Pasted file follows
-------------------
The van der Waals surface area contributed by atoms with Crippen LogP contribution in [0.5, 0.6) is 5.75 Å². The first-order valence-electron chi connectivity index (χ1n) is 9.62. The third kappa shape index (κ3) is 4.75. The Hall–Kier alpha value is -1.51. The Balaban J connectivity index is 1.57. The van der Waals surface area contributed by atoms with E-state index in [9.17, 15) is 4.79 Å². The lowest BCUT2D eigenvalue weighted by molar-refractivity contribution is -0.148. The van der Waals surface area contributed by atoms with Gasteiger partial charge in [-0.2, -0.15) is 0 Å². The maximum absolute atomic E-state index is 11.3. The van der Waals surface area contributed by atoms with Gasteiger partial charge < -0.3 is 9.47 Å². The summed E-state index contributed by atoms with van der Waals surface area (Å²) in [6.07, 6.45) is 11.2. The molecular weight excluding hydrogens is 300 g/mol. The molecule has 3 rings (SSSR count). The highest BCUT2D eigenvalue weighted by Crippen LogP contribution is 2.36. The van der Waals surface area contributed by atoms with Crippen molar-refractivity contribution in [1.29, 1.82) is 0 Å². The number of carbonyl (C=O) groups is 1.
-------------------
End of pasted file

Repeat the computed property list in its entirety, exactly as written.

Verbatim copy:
The van der Waals surface area contributed by atoms with Crippen LogP contribution in [0.5, 0.6) is 5.75 Å². The first-order valence-electron chi connectivity index (χ1n) is 9.62. The third kappa shape index (κ3) is 4.75. The Hall–Kier alpha value is -1.51. The Balaban J connectivity index is 1.57. The van der Waals surface area contributed by atoms with E-state index in [9.17, 15) is 4.79 Å². The lowest BCUT2D eigenvalue weighted by molar-refractivity contribution is -0.148. The van der Waals surface area contributed by atoms with Gasteiger partial charge in [-0.2, -0.15) is 0 Å². The maximum absolute atomic E-state index is 11.3. The van der Waals surface area contributed by atoms with Gasteiger partial charge < -0.3 is 9.47 Å². The summed E-state index contributed by atoms with van der Waals surface area (Å²) in [6.07, 6.45) is 11.2. The molecular weight excluding hydrogens is 300 g/mol. The molecule has 3 rings (SSSR count). The highest BCUT2D eigenvalue weighted by Crippen LogP contribution is 2.36. The van der Waals surface area contributed by atoms with Crippen molar-refractivity contribution in [1.29, 1.82) is 0 Å². The number of carbonyl (C=O) groups is 1.